Interesting characters, a great plot, and vividly descriptive writing -- read it!
Marianne
This book was everything I had hoped for and so much more.
Erin Sweeden

Most Helpful Customer Reviews

22 of 24 people found the following review helpful By D. Gillespie on July 3, 2006
Format: Paperback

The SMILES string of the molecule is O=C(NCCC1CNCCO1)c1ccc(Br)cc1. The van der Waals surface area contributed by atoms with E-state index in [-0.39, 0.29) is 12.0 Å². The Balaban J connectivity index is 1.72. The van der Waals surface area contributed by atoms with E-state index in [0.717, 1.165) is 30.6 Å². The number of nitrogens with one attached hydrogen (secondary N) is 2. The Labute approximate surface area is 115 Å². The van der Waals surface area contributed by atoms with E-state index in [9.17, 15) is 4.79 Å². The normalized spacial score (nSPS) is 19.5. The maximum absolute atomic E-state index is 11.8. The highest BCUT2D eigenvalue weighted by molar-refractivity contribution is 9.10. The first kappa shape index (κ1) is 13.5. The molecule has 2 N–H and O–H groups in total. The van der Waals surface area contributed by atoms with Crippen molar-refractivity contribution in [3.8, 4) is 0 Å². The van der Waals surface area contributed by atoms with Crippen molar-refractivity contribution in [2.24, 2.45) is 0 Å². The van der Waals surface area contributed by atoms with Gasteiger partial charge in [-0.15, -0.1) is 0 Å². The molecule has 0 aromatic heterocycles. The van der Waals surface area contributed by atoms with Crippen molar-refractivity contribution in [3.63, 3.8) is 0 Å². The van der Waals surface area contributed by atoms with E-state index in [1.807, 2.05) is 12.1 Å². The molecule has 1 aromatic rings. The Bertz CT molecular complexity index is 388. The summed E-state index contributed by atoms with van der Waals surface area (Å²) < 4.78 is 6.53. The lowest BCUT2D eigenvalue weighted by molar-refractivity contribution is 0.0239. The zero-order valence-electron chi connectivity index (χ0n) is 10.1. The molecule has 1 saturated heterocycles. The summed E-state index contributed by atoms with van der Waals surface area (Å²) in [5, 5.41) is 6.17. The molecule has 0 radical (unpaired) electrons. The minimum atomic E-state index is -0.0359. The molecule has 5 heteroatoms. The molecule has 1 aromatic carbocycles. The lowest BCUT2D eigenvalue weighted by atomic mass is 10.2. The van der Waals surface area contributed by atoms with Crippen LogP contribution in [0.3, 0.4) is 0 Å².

Though immediately intrigued when I saw this book in a bookstore, I hesitated to pick it up because I thought, given the subject matter, it might be a story that went from grim to grimmer to grimmest. I couldn't have been more wrong. This poetically told tale opens a window on new aspects of a sad time in history, highlighting moments that actually make you think better of your fellow beings. It's not just that Alyce Keteler fights back hard, and wins. It's how she's portrayed - her high confidence, her generosity to the people dependent upon her, and her decidedly spiritual approach to her age-old beliefs. Here is a pagan saint, and there's something glorious in that. The author's storytelling skill shows itself in the way she ekes real drama out of the masses of material yielded up by historical research - not an easy thing to do, as life does not unfold like a plot; she has consolidated this story well, and given it a satisfying beginning, middle and end. The confrontations between Alyce Keteler and the bishop who brings the Inquisition to Ireland are wonderful - the two play a wicked and harrowing chess game with the lives of many people hanging in the balance; it's unnerving and exhilarating at the same time. And this enemy is complex - the bishop despises the way the nobility (of which Keteler is a member) stride through the world crushing everything in their path - and his criticisms struck a mark within me. It makes their duel all that more interesting. Bad things happen here, to be sure; Dame Keteler doesn't win one hundred percent - but at the end, I had a sense of a well-rounded tale that taught me something I needed to know about a great woman who's generally unknown, a heroine who rose above a dark time.